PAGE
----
“Education has a deep and fundamental role of getting people to identify and connect with their talents.” Sir Ken Robinson, BETT Show 2017.

aims of education

For me, the absolute highlight of London’s Bett 2017 Show last week was Sir Ken Robinson’s keynote speech: The Learning Revolution. His expertise, humanity, wisdom and humour have been inspiring teachers across the globe for decades now and his pure passion for learning was a joy to witness. The audience was truly global, with shout-outs from Sir Ken to all corners of the world. I myself was sitting next to two Spanish teachers (and their luggage) who were so very disappointed to have to leave halfway through the speech to fly back to Spain.

I came away feeling excited about the very real prospect of teachers all over the world increasing creativity within their schools, encouraging inquiry-based learning and helping children to discover what they’re good at. The Learning Revolution is about positive change, “from the bottom up”, to promote well-being, creativity and learning in our students across the globe

Coming in a close second, was the Lego Education workshop, during which I had the pleasure of teaming up with a local Headteacher to build a robot and then program it to navigate a simple race track. And no, we didn’t win, but we did come in a close second, so not too shabby! The software was simple and fairly intuitive to use - as a teacher I would have loved to have used this in my classroom. Such an enjoyable way to promote collaborative learning, problem-solving and a keen interest in STEM (Science, Technology, Engineering and Maths). Not to mention coding.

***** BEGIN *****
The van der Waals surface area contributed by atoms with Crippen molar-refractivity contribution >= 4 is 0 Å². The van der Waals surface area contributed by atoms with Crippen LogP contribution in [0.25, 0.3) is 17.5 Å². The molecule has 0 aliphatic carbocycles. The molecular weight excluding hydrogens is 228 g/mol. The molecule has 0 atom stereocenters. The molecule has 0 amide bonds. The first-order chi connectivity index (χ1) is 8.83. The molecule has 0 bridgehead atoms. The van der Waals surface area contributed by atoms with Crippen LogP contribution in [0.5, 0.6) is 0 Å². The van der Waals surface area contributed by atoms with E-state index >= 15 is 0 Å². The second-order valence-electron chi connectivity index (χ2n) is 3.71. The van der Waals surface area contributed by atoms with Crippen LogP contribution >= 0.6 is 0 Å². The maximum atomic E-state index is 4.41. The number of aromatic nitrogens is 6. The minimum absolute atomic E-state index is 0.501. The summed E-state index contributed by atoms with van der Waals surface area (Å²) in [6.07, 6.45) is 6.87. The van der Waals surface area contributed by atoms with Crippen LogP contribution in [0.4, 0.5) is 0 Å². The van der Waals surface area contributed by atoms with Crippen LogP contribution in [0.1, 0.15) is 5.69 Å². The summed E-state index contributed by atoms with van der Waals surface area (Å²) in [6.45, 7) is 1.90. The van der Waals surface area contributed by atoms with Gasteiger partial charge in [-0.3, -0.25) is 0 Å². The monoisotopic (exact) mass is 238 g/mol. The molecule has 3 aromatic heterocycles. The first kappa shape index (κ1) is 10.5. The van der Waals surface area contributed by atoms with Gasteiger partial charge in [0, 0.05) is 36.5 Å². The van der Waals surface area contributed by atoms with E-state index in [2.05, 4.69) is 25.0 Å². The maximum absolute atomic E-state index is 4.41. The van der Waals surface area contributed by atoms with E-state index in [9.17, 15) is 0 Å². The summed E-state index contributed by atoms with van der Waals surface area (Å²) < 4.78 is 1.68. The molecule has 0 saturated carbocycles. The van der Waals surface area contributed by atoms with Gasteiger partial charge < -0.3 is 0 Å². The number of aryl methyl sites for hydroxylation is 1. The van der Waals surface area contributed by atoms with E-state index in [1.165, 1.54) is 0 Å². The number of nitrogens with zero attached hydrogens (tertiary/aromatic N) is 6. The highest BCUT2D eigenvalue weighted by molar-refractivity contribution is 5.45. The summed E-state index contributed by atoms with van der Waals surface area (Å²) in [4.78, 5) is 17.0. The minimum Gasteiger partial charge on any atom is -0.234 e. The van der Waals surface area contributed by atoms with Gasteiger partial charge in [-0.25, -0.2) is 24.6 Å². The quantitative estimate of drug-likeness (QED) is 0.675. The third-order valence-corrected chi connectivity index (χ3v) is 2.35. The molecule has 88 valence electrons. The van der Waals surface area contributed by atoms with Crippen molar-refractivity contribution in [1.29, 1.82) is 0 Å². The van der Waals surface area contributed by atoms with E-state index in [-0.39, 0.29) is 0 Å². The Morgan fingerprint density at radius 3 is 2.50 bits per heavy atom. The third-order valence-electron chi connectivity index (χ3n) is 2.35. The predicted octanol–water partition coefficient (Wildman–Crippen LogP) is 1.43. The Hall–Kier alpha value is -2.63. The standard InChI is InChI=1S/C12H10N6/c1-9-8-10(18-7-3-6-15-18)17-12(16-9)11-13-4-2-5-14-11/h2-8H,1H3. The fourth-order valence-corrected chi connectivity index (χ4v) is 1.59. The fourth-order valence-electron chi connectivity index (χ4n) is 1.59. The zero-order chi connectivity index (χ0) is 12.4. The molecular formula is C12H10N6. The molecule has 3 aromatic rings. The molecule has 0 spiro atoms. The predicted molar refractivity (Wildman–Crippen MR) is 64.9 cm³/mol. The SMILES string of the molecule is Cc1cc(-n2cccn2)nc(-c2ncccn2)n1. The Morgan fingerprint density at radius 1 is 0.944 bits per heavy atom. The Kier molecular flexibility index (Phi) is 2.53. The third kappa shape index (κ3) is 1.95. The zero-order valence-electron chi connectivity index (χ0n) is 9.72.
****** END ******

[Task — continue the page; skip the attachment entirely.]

This brings me to another great stand: The micro:bit stand. Here, people were shown how to use micro:bits for a variety of purposes and then given the opportunity for hands-on learning. I saw some great little creations on display, including the robots with moving parts pictured in the image below.

Aside from the above highlights, there was a truly mind-boggling array of edtech innovations on display for schools, teachers, students and parents alike. For schools and teachers, I saw software systems such as iboss cybersecurity, designed to address the growing need for strong internet security within schools, and Firefly, a great online system designed to improve home-school communication. One initiative I hadn’t heard about before but was particularly impressed with, was Codimg, a video analysis system allowing teachers and educational leaders to record lessons, watch them back and receive digital analysis based on chosen parameters specified in advance of the lesson.

For parents, there were apps like COO, designed to help them keep on top of their children’s activities and communicate more easily with each other, and for students (and teachers, of course), the list of exciting new innovations was practically endless - there’s no way I could mention them all! Some of my favourites were: Google Expeditions, KUBO, A Tale Unfolds, Parrot Education and Kudlian Creative Software.

In 2016, Bett was attended by 34,530 educators and decision-makers from 138 different countries. As an educationalist, I am already excited about next year’s Bett Show and heartily recommend a visit to all of our member schools!

 

By Carolyn Savage - Head of International Education